As of the 2000 census,[4] there were 959 people, 486 households, and 268 families residing in the city. The population density was 1,165.9 people per square mile (451.6/km2). There were 542 housing units at an average density of 658.9 per square mile (255.2/km2). The racial makeup of the city was 96.25% White, 0.31% African American, 0.42% Native American, 0.52% Asian, 0.42% from other races, and 2.09% from two or more races. Hispanic or Latino of any race were 1.88% of the population.

There were 486 households, out of which 24.3% included children under the age of 18, 40.9% were married couples living together, 12.1% had a female householder with no husband present, and 44.7% were non-families. 39.9% of all households were made up of individuals, and 21.2% had someone living alone who was 65 years of age or older. The average household size was 1.97 and the average family size was 2.61.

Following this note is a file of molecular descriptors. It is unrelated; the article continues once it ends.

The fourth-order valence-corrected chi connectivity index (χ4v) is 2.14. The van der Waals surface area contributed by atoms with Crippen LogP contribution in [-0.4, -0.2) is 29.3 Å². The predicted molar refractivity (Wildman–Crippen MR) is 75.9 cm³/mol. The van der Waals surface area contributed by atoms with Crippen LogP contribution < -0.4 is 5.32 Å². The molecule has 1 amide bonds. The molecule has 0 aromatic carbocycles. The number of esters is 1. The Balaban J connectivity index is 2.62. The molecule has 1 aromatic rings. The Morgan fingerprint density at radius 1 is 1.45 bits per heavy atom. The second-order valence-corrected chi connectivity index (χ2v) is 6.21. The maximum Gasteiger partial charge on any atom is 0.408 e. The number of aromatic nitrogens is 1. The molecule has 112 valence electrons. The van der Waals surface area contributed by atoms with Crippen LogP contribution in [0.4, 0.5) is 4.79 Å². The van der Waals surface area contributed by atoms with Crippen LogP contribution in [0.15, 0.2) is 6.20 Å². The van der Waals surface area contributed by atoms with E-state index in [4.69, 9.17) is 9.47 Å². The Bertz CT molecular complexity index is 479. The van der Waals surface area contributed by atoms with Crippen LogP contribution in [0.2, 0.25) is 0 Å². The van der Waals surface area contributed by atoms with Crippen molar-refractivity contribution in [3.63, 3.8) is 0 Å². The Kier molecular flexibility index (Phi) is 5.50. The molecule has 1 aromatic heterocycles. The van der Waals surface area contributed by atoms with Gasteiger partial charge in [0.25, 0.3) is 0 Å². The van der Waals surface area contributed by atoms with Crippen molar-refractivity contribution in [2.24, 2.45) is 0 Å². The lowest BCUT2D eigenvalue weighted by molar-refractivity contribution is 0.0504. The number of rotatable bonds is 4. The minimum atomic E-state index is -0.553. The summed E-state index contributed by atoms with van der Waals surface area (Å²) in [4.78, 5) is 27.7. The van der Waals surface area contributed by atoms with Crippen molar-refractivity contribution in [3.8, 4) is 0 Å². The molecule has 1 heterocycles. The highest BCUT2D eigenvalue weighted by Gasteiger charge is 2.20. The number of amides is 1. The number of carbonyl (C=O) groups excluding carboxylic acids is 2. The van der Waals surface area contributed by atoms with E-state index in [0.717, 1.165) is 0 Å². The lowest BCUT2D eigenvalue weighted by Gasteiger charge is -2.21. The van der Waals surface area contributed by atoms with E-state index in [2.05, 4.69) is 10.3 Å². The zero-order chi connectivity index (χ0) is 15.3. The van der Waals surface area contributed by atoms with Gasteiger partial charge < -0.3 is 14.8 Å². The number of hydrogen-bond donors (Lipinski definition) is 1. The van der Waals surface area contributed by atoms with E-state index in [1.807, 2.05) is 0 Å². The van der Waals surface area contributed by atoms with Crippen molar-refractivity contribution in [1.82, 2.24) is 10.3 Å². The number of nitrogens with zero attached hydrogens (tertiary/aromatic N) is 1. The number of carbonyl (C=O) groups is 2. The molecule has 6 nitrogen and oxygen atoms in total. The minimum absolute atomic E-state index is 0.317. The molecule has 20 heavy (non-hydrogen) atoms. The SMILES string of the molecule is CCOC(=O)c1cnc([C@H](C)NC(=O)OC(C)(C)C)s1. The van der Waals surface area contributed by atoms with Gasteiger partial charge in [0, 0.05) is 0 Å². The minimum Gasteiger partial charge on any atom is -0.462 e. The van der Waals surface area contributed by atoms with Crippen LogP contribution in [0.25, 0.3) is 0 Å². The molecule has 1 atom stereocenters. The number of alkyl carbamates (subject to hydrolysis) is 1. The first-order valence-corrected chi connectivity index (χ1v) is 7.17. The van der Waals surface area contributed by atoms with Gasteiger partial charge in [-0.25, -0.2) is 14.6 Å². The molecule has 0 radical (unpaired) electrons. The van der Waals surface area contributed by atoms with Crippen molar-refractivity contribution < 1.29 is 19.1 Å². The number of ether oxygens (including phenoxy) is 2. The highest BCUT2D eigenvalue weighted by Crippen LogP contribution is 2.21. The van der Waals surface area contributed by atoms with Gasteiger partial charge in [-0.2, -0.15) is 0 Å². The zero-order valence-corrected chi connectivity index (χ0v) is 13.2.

19.7% of the population was under the age of 18, 5.8% from 18 to 24, 15.7% from 25 to 44, 35.5% from 45 to 64, and 23.3% who were 65 years of age or older. The median age was 49 years. For every 100 females, there were 76.9 males. For every 100 women age 18 and over, there were 72.3 men.

The median income for a household in the city was $34,792, and the median income for a family was $51,563. Men had a median income of $41,750 versus $30,125 for women. The per capita income for the city was $24,940. About 5.2% of families and 10.6% of the population were below the poverty threshold, including 10.7% of those under age 18 and 6.6% of those age 65 or over.


  1. ^ also spelled sc̓əq̓abac or c̓əq̓abac
  2. ^ meaning "ripped nose"


  1. ^ "2019 U.S. Gazetteer Files". United States Census Bureau. Retrieved August 7, 2020.
  2. ^ a b c d "U.S. Census website". United States Census Bureau. Retrieved December 19, 2012.
  3. ^ a b "Annual Estimates of the Resident Population for Incorporated Places in Washington: April 1, 2010 to July 1, 2019". United States Census Bureau. May 2020. Retrieved May 27, 2020.